Police help students gear-up for school
There's more to protecting a community than policing.
On Thursday, Aug. 16, about 20 members of the Beaverton Police Department gathered at the Fred Meyer store on Beaverton Hillsdale Highway. There, they connected with an estimated 25 youths for the third annual Shop with a Cop event.
Some of the students came from local shelters, according to Consuelo Star, community outreach coordinator for the department. Others were recommended by area schools. Still others, the officers themselves selected after meeting the youths and their families.
"Some of these kids come to us after our officers have interacted with their families. The officers realize they would benefit from this program," said Capt. Mike Smith, ranking officer at the event. "All of our officers look forward to an opportunity to spend time with kids doing something fun."
One such student, a Beaverton fifth-grader, is Carlos (last names and specific schools have been left out of this story). He had a specific need on that day of shopping: a hoodie. Not too heavy, not too light and no zippers, thank you.
He'd teamed up with Officer Jered Lutu, a member of the department's K-9 unit. Lutu was there to offer advice on what supplies a fifth-grader might need to get through the year ... along with some fashion advice. "I'm a Marvel guy," Lutu told Carlos.
"Oh yeah," Carlos nodded solemnly. "Batman's out."
Two aisles over, Captain Ronda Groshong pushed a cart along with Camilla, an incoming sixth-grader. Camilla was rocking a new purple sweater, sparkly shoes, "and a backpack, of course."
Each kid got a backpack, complete with binders, paper, pens and other school supplies. Partners for the event included Fred Meyer, Nothing Bundt Cakes, Summit Salon Academy, Newamerican, Ensley Orthodontics and Beaverton School District.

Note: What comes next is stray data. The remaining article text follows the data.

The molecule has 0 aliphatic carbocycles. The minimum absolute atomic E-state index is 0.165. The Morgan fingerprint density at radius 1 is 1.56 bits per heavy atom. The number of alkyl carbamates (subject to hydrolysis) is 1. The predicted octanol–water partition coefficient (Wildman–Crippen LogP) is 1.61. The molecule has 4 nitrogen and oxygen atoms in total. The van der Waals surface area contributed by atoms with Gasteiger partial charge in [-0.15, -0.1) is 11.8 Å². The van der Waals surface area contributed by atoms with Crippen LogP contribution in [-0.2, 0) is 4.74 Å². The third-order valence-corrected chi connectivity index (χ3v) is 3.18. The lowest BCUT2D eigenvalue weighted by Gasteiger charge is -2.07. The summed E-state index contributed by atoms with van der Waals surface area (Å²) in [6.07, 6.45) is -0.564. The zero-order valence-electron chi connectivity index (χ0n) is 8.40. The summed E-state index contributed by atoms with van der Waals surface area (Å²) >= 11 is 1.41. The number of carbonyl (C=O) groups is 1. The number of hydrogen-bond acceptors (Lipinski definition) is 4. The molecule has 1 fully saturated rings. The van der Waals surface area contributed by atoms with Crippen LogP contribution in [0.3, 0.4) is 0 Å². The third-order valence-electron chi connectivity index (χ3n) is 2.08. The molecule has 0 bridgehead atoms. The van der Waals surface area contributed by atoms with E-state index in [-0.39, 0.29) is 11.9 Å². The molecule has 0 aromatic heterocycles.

A.J., a fourth-grader, zoomed directly to the sneakers, Officer Jamie Beane in tow. A.J. knew exactly what he wanted — "Black shoes, not white. You get white ones dirty in, like, in a day," he explained.
The same was true for A.J.'s fashion sense. "I need two outfits, I think. At least. That'll get me through the first six days of school. After that ... I don't know. I like to look good. I like to look like I can dress myself. You know?"
This year's event got a boost last week from a $3,000 anonymous donation from a local family, according to Public Information Officer Jeremy Shaw. "We appreciate the family that could do that. They certainly feel a passion for helping the young people in this community," he said.
That $3,000 more than doubled the $2,800 that had been raised for the event.
Star said Beaverton's Shop with a Cop program is in its third year and has grown from 10 students to 25. It's patterned on a similar program run by the Portland Police Bureau.
"A lot of the students are nominated by officers," Star said. "Officers are often on the front line of seeing these families in crisis. They know."